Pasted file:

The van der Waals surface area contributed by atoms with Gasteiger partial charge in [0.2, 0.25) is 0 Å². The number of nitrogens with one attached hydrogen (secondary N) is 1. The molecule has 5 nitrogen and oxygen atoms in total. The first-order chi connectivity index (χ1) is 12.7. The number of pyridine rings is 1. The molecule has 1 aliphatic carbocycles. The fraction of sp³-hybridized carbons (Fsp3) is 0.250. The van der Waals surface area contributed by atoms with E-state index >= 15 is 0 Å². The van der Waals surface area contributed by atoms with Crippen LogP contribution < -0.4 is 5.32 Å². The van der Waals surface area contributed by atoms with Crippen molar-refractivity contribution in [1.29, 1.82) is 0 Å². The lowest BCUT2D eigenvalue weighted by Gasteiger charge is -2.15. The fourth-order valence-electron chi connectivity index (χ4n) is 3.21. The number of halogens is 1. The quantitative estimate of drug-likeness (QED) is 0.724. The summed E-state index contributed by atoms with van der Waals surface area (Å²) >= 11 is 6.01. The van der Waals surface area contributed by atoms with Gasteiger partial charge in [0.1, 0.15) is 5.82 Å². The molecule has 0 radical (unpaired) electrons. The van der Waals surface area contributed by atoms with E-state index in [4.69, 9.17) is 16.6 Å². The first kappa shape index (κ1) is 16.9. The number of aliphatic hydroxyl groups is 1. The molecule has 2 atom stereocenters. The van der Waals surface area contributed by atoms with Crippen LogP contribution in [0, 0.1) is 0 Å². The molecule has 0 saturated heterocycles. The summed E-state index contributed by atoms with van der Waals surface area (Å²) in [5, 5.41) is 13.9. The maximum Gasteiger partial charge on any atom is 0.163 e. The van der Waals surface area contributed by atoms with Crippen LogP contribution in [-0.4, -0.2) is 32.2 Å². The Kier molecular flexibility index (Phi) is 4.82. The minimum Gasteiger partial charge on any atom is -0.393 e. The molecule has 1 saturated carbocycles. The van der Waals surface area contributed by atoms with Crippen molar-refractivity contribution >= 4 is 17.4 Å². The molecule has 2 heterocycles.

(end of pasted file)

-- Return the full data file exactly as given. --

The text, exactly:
The van der Waals surface area contributed by atoms with Gasteiger partial charge in [0.2, 0.25) is 0 Å². The number of nitrogens with one attached hydrogen (secondary N) is 1. The molecule has 5 nitrogen and oxygen atoms in total. The first-order chi connectivity index (χ1) is 12.7. The number of pyridine rings is 1. The molecule has 1 aliphatic carbocycles. The fraction of sp³-hybridized carbons (Fsp3) is 0.250. The van der Waals surface area contributed by atoms with E-state index >= 15 is 0 Å². The van der Waals surface area contributed by atoms with Crippen LogP contribution < -0.4 is 5.32 Å². The van der Waals surface area contributed by atoms with Crippen molar-refractivity contribution in [1.29, 1.82) is 0 Å². The lowest BCUT2D eigenvalue weighted by Gasteiger charge is -2.15. The fourth-order valence-electron chi connectivity index (χ4n) is 3.21. The number of halogens is 1. The quantitative estimate of drug-likeness (QED) is 0.724. The summed E-state index contributed by atoms with van der Waals surface area (Å²) >= 11 is 6.01. The van der Waals surface area contributed by atoms with Gasteiger partial charge in [0.1, 0.15) is 5.82 Å². The molecule has 0 radical (unpaired) electrons. The van der Waals surface area contributed by atoms with E-state index in [4.69, 9.17) is 16.6 Å². The first kappa shape index (κ1) is 16.9. The number of aliphatic hydroxyl groups is 1. The molecule has 2 atom stereocenters. The van der Waals surface area contributed by atoms with Crippen LogP contribution in [0, 0.1) is 0 Å². The molecule has 0 saturated heterocycles. The summed E-state index contributed by atoms with van der Waals surface area (Å²) in [5, 5.41) is 13.9. The maximum Gasteiger partial charge on any atom is 0.163 e. The van der Waals surface area contributed by atoms with Crippen LogP contribution in [-0.4, -0.2) is 32.2 Å². The Kier molecular flexibility index (Phi) is 4.82. The minimum Gasteiger partial charge on any atom is -0.393 e. The molecule has 1 saturated carbocycles. The van der Waals surface area contributed by atoms with Crippen molar-refractivity contribution >= 4 is 17.4 Å². The molecule has 2 heterocycles.